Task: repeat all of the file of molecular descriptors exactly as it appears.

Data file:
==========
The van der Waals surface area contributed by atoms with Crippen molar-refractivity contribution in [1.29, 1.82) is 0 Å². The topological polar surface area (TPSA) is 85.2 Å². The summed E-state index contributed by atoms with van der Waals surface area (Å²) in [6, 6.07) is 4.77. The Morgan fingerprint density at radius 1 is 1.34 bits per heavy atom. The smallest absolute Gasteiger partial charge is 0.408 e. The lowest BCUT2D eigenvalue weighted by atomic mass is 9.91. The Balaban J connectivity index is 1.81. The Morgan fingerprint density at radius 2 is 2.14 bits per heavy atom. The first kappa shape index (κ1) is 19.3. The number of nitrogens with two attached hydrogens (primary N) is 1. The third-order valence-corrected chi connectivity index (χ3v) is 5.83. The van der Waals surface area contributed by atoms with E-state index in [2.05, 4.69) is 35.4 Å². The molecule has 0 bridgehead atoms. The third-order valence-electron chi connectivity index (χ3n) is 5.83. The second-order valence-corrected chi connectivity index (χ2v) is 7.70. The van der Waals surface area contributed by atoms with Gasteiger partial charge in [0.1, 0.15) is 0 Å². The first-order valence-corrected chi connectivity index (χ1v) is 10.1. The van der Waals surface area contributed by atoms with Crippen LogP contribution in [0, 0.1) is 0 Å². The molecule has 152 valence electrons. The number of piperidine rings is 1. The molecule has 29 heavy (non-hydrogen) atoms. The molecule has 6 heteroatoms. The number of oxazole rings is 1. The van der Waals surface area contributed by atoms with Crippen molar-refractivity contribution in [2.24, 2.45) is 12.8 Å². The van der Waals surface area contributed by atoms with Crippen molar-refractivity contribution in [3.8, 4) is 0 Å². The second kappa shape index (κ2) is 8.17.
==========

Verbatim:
The van der Waals surface area contributed by atoms with Crippen molar-refractivity contribution in [1.29, 1.82) is 0 Å². The topological polar surface area (TPSA) is 85.2 Å². The summed E-state index contributed by atoms with van der Waals surface area (Å²) in [6, 6.07) is 4.77. The Morgan fingerprint density at radius 1 is 1.34 bits per heavy atom. The smallest absolute Gasteiger partial charge is 0.408 e. The lowest BCUT2D eigenvalue weighted by atomic mass is 9.91. The Balaban J connectivity index is 1.81. The Morgan fingerprint density at radius 2 is 2.14 bits per heavy atom. The first kappa shape index (κ1) is 19.3. The number of nitrogens with two attached hydrogens (primary N) is 1. The third-order valence-corrected chi connectivity index (χ3v) is 5.83. The van der Waals surface area contributed by atoms with E-state index in [2.05, 4.69) is 35.4 Å². The molecule has 0 bridgehead atoms. The third-order valence-electron chi connectivity index (χ3n) is 5.83. The second-order valence-corrected chi connectivity index (χ2v) is 7.70. The van der Waals surface area contributed by atoms with Gasteiger partial charge in [0.1, 0.15) is 0 Å². The first-order valence-corrected chi connectivity index (χ1v) is 10.1. The van der Waals surface area contributed by atoms with Crippen LogP contribution in [0, 0.1) is 0 Å². The molecule has 152 valence electrons. The number of piperidine rings is 1. The molecule has 29 heavy (non-hydrogen) atoms. The molecule has 6 heteroatoms. The number of oxazole rings is 1. The van der Waals surface area contributed by atoms with Crippen molar-refractivity contribution in [2.24, 2.45) is 12.8 Å². The van der Waals surface area contributed by atoms with Crippen molar-refractivity contribution in [3.8, 4) is 0 Å². The second kappa shape index (κ2) is 8.17.